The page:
Original

Igbo names and spellings for various settlements
Abakaliki is Abankaleke; Afikpo is Ehugbo; Awgu is Ogu; Awka is Oka; Bonny is Ubani; Enugu is Enugwu; Ibusa is Igbuzö; Igrita is Igwuruta; Oguta is Ugwuta; Onitsha is Onicha; Owerri is Owere; Oyigbo is Obigbo... any more will be added.

Thursday, January 11, 2018

The Effects of British Colonialism on Indigenous Technology in the Nkwere Axis

Farmers from "Unkwele" (Nkwere?). Catholic Mission of the Lower Niger. Early 20th century.
[…] The colonial educational system disorientated the people and the effect was so conspicuous that it emphasised on clericalism and neglected artisan and technical training. The educational system created no links with traditional occupation and skills; rather, it tended to divorce the recipients from traditional skills. The dysfunctional nature of the system had adverse effect on the traditional milieu of the people. The view is supported by Walter when he maintained that it was not an educational system that grew out of the African environment or one that was designed to promote the most rational use of material and social sources. He further averred that it was not an educational system designed to give young people confidence and pride as members of African societies, but one which sought to instil/inculcate a sense of deference towards all that was European and capitalism. Colonial schooling was education for subordination, exploitation, the creation of mental confusion and the development of underdevelopment.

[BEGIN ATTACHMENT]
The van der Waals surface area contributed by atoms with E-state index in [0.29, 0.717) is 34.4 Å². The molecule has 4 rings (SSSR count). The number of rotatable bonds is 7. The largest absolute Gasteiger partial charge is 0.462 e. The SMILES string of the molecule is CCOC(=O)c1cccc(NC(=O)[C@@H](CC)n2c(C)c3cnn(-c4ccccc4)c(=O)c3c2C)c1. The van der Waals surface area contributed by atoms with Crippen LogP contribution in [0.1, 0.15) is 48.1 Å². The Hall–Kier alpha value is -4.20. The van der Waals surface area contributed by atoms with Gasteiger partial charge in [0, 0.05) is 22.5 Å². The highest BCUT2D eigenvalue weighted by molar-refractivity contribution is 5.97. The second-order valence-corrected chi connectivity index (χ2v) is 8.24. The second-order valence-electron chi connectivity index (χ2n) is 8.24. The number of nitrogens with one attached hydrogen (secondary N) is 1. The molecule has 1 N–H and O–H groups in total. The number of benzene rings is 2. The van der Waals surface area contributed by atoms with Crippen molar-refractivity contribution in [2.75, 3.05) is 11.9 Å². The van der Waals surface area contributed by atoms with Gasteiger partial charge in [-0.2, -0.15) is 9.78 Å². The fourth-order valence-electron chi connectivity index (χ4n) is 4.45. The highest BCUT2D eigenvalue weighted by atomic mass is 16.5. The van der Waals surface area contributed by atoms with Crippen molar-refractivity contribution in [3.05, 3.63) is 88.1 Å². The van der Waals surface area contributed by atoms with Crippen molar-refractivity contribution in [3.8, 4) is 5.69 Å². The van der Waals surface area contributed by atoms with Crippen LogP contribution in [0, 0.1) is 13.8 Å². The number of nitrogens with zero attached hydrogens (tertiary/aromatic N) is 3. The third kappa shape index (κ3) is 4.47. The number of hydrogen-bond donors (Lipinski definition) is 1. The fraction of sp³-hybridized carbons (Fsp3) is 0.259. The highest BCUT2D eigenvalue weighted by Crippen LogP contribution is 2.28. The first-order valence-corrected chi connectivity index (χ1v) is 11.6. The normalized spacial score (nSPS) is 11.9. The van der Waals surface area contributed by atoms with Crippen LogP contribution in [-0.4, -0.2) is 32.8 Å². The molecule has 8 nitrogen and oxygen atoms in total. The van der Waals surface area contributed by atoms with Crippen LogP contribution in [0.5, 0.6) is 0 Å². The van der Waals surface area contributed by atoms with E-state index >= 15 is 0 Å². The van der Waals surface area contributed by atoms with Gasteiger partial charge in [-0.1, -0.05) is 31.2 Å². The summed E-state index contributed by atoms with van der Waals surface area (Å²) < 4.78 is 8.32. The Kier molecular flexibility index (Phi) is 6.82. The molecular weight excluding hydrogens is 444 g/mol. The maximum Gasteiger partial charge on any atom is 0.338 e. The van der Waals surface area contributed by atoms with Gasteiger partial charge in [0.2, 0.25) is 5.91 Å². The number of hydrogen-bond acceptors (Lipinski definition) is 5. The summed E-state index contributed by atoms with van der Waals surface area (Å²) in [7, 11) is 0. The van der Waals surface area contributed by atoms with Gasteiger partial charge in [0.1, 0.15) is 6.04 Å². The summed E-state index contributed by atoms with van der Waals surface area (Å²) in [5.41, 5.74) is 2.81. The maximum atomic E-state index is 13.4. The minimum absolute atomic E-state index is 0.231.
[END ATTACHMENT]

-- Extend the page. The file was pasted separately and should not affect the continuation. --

Therefore, the net effect of colonialism was that it foisted negative change on Nkwerre traditional technology and other communities in Igboland. The people became dazzled and stupefied by the events such that their response became mimetic rather than analytical; thus, they despised their emerging civilisation and technology for similar foreign-made products and they took to schooling but made paper qualification and end in itself.
— Uzoma Samuel Osuala (2012). Colonialism and the Disintegration of Indigenous Technology in Igboland: A Case Study of Blacksmithing in Nkwerre. Historical Research Letter. [PDF]. pp. 16–17.

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